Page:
There are many buzzwords and phrases prevalent in education today. “21 st Century Learning”, “Blended Learning”, “Personalized Learning”, “Flipped Classroom” – just to name a few. The one that has recently caught my attention and curiosity is “content curation.”
I manage a grant project in my district designed to assure students acquire “21st century skills” A current strategy for this is using backwards design, formative assessments of 21st century skills, and “blended-learning.” New for next school year: teachers are being asked to “curate resources” to accompany the backwards-planned, inquiry-based units of instruction.
I had my own ideas on what curating meant at the time I was asked to design professional development for teachers in the project – but realized very quickly that this term has taken on a life of its own, in uses by not just educators, but marketers. A quick Google search on “content curation” turns up 1,240,000 results. Remove terms like “marketing”, “business”, “influence”, “customer”, and “startup” and the results are pared down to about 45,400 hits.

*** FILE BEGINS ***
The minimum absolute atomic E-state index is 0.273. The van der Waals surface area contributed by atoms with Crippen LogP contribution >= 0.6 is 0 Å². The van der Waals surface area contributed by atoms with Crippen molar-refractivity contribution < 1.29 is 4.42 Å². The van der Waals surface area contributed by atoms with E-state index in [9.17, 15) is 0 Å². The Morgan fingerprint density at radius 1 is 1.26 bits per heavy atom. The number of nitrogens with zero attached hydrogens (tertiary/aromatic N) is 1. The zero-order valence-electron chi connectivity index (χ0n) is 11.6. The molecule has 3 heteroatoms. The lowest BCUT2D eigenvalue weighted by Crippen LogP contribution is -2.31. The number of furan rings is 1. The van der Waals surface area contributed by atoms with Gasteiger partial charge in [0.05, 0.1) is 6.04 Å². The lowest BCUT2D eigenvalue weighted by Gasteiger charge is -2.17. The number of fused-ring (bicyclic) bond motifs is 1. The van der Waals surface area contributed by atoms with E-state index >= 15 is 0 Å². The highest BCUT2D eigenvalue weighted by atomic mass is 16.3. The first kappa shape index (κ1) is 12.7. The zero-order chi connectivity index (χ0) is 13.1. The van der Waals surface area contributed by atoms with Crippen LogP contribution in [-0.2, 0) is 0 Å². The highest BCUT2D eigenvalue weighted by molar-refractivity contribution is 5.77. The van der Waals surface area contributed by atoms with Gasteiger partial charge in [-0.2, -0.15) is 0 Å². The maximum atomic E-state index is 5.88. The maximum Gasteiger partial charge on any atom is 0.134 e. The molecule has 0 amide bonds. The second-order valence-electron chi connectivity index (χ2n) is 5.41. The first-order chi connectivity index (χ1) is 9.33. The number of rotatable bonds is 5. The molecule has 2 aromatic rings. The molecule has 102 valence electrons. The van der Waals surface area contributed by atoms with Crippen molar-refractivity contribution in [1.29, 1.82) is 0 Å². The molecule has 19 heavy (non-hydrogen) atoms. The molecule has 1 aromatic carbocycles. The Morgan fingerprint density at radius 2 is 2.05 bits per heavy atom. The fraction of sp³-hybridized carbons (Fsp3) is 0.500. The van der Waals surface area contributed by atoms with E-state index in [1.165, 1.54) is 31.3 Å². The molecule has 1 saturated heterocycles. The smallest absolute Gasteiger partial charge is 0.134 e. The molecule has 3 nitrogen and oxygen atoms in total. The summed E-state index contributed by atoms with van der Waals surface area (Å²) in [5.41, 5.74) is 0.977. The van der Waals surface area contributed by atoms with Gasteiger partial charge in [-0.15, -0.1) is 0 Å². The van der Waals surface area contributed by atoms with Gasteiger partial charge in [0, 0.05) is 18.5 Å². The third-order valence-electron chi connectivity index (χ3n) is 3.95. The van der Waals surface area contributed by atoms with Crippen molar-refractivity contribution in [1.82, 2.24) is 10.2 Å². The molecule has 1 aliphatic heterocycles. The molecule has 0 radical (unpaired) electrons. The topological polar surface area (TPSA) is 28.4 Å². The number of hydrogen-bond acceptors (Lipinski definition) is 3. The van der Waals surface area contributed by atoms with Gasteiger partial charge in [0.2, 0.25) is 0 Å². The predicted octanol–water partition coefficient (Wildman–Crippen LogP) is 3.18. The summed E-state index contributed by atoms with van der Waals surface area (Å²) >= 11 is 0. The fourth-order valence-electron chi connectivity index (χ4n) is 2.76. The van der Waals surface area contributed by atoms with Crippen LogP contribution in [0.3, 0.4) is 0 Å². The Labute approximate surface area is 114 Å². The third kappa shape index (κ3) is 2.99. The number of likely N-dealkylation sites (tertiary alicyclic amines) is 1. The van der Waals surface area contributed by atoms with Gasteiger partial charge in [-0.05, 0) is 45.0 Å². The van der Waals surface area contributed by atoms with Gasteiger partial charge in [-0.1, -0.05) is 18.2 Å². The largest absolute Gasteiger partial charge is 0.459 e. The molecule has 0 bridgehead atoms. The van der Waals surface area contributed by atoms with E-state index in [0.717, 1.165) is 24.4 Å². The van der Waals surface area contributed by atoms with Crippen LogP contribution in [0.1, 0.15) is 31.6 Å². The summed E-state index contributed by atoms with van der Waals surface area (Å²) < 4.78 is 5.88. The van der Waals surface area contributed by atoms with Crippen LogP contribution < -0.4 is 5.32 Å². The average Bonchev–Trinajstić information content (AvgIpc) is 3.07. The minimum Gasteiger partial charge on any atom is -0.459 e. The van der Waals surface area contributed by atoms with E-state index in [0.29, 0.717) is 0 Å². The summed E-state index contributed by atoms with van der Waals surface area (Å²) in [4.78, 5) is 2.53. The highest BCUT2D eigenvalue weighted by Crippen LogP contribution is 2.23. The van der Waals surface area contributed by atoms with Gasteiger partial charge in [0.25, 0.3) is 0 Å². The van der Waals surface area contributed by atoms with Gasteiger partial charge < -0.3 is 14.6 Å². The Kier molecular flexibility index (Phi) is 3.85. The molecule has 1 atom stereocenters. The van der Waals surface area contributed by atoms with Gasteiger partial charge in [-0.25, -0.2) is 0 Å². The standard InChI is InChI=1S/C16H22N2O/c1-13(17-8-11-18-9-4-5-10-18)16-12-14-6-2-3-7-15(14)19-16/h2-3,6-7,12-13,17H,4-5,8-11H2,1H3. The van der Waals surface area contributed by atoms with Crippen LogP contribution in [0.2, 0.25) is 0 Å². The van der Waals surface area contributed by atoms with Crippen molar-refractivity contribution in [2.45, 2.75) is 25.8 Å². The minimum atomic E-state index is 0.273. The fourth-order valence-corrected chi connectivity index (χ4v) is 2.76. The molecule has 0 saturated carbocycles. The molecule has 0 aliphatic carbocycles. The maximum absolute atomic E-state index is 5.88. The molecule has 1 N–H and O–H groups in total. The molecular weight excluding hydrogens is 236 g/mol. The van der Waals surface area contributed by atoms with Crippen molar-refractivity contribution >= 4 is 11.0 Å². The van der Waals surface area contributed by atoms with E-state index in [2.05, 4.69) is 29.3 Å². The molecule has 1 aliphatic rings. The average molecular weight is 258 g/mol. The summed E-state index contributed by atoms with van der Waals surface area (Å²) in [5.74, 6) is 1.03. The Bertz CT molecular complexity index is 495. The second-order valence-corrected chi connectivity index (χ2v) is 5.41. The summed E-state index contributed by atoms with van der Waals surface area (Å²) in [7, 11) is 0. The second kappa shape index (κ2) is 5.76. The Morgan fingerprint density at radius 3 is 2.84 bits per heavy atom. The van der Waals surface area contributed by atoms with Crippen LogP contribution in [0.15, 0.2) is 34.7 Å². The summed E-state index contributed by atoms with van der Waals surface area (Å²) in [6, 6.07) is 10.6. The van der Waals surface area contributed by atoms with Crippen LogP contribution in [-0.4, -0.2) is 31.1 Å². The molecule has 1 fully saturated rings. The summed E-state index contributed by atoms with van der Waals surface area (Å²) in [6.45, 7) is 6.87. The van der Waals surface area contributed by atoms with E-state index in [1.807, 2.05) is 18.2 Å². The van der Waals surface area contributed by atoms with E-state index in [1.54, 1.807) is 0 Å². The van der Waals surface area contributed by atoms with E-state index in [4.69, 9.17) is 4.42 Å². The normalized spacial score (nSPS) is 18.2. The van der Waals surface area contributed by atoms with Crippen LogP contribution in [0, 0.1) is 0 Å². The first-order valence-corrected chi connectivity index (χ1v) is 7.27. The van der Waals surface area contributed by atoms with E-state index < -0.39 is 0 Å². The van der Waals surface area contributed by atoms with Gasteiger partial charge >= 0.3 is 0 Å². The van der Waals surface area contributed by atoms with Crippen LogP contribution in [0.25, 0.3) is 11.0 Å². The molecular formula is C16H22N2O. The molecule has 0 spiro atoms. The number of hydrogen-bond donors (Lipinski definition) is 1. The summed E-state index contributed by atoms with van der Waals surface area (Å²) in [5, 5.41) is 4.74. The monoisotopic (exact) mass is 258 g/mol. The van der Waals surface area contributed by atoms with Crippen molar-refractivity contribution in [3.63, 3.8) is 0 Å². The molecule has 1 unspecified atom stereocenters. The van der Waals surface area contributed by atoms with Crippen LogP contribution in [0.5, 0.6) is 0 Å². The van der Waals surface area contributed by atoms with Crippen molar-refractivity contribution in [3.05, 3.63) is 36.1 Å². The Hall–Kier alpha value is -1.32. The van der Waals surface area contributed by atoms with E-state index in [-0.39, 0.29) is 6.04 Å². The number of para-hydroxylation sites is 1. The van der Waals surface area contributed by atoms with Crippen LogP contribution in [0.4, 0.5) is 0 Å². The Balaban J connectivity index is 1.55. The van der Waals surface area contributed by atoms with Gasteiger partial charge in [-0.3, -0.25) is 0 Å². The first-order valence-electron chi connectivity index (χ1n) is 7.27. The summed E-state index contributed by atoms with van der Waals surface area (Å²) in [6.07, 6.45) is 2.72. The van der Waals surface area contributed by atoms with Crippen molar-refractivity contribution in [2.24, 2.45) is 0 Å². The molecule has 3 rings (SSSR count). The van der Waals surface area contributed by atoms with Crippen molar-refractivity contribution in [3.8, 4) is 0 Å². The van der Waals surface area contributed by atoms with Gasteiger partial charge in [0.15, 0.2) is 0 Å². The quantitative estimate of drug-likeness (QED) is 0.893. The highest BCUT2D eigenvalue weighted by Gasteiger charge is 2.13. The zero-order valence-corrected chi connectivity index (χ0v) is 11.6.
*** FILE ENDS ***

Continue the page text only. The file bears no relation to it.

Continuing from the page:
Within this subset of information about curating content, definitions of curating seem to have no boundaries – collecting – aggregating – curating –what exactly is the difference? Or is there a difference? This curiosity led to further questions: Why curate? What is the value of curating for teachers? Really –what is the benefit of curating in terms of the learning goals – enduring understandings and 21 st century skills for our students?
Collecting vs. Curating Content I set out to read as much as possible of what others have written on the subject, (see my Scoop-It on Curating Learning Resources ) to help with my understanding. My goal was to come up with a framework to define curating in the educational sense, in order to answer the question of what is the value-added of curating, vs. collecting information. Below is the graphic organizer I used to develop my thoughts.